Oregon police officers may be getting new training on how to handle possible gun-toting criminals, after a high court ruling in that state in the case of a self-professed gang member, who’s been in and out of jail.
The Oregon Supreme Court ruled Thursday, that “police aren’t justified in asking people they stop if they have a weapon — if officers are only asking out of general concern for their own safety.”
The high court threw out an unlawful-weapon conviction of a 19-year-old man– who was under suspicion of jaywalking in Portland—and stopped by an Oregon State Police trooper in 2011.
According to the court’s case summary, the trooper asked Joseph Jimenez if he had any weapons on him, and Jimenez said he had a gun. Without being asked, Jimenez put his arms on the hood of the trooper’s car so he could be handcuffed, according to the Oregonian.
Jimenez was convicted of unlawful possession of a firearm in May 2011 and sentenced to probation. But the Oregon Court of Appeals reversed Jimenez’s conviction in 2014, and on Thursday the Supreme Court agreed with that finding.
A Portland police spokesman told the Oregonian, “Officers will routinely inquire about weapons if they are talking to someone they believe may be armed or someone that they may be searching or arresting.”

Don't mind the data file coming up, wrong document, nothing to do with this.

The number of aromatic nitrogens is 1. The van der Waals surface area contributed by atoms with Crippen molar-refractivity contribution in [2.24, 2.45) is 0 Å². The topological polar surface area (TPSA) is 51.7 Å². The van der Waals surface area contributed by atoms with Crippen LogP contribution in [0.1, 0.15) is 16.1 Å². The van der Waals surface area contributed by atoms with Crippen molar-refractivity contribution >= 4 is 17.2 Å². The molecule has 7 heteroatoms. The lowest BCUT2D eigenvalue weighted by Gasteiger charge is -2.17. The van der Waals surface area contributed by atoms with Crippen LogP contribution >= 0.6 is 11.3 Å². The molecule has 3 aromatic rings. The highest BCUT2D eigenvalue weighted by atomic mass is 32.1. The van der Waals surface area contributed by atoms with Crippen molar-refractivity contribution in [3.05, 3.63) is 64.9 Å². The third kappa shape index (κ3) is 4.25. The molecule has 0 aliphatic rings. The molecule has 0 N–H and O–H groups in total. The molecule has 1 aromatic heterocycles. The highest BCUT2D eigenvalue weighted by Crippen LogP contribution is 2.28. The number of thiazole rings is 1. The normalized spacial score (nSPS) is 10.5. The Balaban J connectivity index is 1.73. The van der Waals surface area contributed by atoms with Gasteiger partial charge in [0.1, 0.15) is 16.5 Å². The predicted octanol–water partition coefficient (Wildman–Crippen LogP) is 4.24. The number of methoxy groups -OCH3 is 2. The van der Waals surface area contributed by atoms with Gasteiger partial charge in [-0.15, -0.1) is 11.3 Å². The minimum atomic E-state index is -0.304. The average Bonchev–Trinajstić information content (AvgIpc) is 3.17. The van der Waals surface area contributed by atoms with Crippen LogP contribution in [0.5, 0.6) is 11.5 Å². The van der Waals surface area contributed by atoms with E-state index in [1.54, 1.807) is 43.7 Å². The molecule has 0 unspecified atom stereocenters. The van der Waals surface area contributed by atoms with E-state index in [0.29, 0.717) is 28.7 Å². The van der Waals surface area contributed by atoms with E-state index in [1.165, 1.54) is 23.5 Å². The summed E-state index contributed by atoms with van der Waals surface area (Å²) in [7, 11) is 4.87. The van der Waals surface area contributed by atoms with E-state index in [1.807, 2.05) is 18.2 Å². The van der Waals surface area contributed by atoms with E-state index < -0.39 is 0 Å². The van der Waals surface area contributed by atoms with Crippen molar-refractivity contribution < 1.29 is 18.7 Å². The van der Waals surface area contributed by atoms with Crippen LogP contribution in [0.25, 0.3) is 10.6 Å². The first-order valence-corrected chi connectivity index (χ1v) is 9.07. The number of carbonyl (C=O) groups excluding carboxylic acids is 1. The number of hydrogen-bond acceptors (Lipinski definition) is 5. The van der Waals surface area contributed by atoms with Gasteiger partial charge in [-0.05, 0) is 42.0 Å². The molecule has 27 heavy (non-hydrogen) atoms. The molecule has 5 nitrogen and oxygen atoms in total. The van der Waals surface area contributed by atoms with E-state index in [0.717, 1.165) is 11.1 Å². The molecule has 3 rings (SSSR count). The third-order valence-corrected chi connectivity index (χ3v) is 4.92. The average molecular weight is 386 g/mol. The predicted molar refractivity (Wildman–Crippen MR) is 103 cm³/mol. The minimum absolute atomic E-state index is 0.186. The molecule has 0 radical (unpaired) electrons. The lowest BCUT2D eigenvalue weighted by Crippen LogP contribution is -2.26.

The state argued — in an effort to uphold Jimenez’s conviction — that during traffic stops related to violations by pedestrians or drivers, “officers should always be allowed to ask if people have weapons because such police work is inherently dangerous.”
The Supreme Court ruled that police can ask, during stops, if pedestrians or drivers are armed only if they have a “good, specific reason that leads them to believe they might be in danger.”
In Jimenez’s case, the trooper testified that he considered the neighborhood he was in to be a high-crime area and also noted that Jimenez was wearing clothing he thought might indicate gang affiliation.
Jimenez admitted he was indeed a gang member, but that was after the trooper inquired about weapons, according to the court’s summary of the case.
Jimenez is back in custody, awaiting trial after police say he took part in a gang-related shootout this past May.
Meantime, the city attorney’s office will review Thursday’s high court decision and determine if any new direction or training needs to be given to officers in light of the ruling, according to the Oregonian.